Conditional Row Background Color – DataGridView

I spend 3 or 4 hours trying to figure out the best way to implement conditional row background colors in DataGridView, so I thought I would share my findings.

Background:

I have an application that uses DataGridView. I want to be able change the BackColor property of a row, based the status of an Item; New, Match or Neither. I also have a few columns that have their own unique BackColor. I want to preserve the column BackColor when an Item is neither New or Match. This turned out to be the hard part of the problem. When an Item changed from New to Neither, all the columns would work correctly execpt for the columns that had their own BackColor.

Considerations:

  1. Where/When do we assign the row color? When an item changes? When the row is painted? I decided to assign a BackColor when the row is painted (RowPrePaint event). I have large datasets that change in large chunks. Changing when the item changes really made the screen flicker.
  2. How do we preserve the column background color when we “unhighlight” the row? It took me a while to figure this one out. It turns out that if you assign the Row.DefaultCellStyle.BackColor to Color.Empty then the orginal column colors will be displayed correctly.

Problems:

  1. Under specific conditions the screen will still flicker while items are updating. I have not found away around this problem yet.
  2. Calcuations are preformed everytime a row is painted. This does not seem to be a problem in my application, but it might be a source of concern in another.

Here is a look at the code in am currently using to complete this task. If anyone has a better way of solving this problem, please let me know.
Code that implements conditional row background color.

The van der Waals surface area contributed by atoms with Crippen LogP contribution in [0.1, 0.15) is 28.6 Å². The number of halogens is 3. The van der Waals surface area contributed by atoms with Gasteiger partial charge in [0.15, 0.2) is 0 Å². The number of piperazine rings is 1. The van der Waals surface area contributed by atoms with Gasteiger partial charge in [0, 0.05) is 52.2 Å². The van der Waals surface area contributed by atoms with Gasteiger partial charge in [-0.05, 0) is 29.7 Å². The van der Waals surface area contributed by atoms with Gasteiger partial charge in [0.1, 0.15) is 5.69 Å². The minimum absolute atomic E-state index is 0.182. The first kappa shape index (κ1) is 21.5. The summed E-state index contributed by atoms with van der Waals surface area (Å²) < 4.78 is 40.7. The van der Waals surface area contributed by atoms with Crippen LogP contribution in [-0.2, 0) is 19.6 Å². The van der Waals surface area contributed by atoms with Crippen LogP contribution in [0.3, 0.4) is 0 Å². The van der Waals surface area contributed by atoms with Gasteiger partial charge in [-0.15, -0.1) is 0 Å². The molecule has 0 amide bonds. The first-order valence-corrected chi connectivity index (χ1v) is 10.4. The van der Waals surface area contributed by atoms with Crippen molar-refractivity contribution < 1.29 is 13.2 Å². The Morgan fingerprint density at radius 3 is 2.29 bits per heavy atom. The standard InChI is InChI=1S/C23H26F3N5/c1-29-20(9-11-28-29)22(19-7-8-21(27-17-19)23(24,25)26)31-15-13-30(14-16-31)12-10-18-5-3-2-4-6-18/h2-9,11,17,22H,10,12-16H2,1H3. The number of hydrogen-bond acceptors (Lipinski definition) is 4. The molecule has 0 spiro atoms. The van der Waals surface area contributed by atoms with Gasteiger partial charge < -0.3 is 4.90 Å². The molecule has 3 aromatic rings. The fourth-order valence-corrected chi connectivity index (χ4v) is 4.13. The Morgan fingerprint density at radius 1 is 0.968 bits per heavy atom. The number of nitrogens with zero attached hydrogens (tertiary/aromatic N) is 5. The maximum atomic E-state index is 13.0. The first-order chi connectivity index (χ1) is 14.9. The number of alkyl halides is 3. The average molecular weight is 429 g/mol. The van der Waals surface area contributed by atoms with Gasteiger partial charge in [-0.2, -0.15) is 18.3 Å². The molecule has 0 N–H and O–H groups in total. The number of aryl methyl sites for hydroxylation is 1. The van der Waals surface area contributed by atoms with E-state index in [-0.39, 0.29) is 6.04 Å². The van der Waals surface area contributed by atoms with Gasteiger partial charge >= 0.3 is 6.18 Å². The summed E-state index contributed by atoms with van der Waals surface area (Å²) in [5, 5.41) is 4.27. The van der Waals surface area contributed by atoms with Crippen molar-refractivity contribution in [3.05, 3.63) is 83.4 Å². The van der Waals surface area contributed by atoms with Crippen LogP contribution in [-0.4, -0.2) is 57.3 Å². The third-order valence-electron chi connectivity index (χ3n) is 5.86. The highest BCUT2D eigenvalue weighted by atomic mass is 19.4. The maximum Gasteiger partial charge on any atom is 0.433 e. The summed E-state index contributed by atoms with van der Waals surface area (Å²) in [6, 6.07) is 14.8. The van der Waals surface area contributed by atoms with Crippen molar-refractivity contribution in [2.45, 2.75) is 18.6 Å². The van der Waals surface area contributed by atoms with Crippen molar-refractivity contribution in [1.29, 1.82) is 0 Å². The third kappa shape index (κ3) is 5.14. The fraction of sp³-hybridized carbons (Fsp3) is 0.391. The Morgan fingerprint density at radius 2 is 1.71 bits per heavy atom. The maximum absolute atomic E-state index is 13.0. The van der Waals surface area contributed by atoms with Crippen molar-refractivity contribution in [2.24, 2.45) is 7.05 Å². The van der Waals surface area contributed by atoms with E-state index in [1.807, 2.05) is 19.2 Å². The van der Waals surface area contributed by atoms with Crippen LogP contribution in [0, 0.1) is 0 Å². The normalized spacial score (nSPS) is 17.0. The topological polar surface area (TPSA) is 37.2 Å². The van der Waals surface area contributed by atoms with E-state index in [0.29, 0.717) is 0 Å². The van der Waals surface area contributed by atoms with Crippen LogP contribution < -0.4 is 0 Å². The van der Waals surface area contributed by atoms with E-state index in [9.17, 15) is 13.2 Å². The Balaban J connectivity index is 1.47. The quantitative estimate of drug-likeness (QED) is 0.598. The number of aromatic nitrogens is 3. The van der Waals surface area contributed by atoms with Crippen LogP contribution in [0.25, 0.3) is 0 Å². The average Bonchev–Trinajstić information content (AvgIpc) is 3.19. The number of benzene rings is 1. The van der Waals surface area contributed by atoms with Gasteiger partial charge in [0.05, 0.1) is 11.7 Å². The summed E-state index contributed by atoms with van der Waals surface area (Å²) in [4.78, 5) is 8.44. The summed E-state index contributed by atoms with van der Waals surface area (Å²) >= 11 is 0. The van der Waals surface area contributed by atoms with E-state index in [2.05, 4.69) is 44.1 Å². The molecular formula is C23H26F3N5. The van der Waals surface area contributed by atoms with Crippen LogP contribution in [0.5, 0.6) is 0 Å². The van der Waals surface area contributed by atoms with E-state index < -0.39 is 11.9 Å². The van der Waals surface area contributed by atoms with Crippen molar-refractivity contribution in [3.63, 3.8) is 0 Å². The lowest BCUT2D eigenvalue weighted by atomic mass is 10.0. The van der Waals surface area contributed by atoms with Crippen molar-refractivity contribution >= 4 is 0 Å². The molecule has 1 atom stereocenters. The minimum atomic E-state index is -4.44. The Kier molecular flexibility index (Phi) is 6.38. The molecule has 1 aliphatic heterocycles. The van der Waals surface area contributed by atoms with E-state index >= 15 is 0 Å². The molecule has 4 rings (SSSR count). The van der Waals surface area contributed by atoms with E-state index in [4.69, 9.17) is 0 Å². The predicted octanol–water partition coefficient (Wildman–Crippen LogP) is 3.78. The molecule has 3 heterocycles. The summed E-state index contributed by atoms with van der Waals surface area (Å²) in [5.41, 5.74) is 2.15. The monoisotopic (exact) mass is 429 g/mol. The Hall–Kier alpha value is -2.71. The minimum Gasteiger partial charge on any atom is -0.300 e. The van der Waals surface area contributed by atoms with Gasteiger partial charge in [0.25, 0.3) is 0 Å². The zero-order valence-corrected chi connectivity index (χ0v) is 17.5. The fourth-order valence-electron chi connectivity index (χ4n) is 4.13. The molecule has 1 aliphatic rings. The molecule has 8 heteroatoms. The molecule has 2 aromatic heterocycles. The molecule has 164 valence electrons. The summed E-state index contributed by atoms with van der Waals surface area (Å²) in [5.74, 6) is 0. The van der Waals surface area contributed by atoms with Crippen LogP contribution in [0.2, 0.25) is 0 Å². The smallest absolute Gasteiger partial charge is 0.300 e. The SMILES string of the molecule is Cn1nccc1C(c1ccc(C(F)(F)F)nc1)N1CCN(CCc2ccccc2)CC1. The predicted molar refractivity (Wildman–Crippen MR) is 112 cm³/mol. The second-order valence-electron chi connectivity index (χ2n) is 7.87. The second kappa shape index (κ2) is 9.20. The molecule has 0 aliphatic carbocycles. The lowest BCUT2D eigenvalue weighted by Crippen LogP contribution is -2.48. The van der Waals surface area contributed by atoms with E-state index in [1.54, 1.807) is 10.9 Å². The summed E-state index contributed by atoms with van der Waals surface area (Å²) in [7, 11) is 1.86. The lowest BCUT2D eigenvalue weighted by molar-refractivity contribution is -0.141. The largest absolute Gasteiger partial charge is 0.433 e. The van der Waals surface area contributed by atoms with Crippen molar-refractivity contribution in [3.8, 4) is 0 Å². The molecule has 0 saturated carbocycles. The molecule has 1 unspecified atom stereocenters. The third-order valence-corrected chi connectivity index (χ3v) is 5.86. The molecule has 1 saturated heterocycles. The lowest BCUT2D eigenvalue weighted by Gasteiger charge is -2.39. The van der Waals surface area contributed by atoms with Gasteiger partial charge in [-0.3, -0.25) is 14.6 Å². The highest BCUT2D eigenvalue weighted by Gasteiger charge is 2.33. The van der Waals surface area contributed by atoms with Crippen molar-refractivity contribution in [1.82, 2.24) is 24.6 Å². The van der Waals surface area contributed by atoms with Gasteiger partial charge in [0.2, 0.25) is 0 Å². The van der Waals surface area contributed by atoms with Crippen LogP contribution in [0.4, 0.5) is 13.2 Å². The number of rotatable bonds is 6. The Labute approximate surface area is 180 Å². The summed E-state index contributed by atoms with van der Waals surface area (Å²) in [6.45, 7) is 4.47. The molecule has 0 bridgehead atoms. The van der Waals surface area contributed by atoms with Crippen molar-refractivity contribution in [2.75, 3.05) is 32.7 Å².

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5 Responses

  1. Here’s a potentially easier-to-understand way:

    private void OnDataCellFormatting(object sender, DataGridViewCellFormattingEventArgs e)
    {
    int row = e.RowIndex;
    if (row == 3) //

  2. Are you saying to use the OnDataCellFormatting event?

    If so, I will have to try that and see what the pros /cons are for that approach.

  3. I don’t know if it will work in your case but I’m doing something like this for custom coloring:

    protected override void OnCellFormatting (DataGridViewCellFormattingEventArgs e)
    {
    base.OnCellFormatting(e);

    e.CellStyle.ForeColor = Color.Red;
    e.FormattingApplied = true;
    }

    Don’t forget to do the “e.FormatApplied” thing. I spent hours to discover that.

  4. private void dataGrid_CellFormatting(object sender, DataGridViewCellFormattingEventArgs e)
    {
    int rowIndex = e.RowIndex;
    DataGridViewRow theRow = dataGrid.Rows[rowIndex];

    double cellValue = (double)theRow.Cells[“Quantity”].Value;
    if (cellValue > 50)
    {
    theRow.DefaultCellStyle.BackColor = Color.Red;
    }
    else
    {
    // theRow.DefaultCellStyle.BackColor = Color.Blue;
    }
    }

  5. Hi, I think you can use
    this.datagrid1.RowsAdded += new System.Windows.Forms.DataGridViewRowsAddedEventHandler

    event hendler. so it will be only once. dataGrid_CellFormatting gets called for each cell and every time when you datagrid gets painted.
    that may be performance issue if you have so many rows.

    I suggest take decision while you are adding row.

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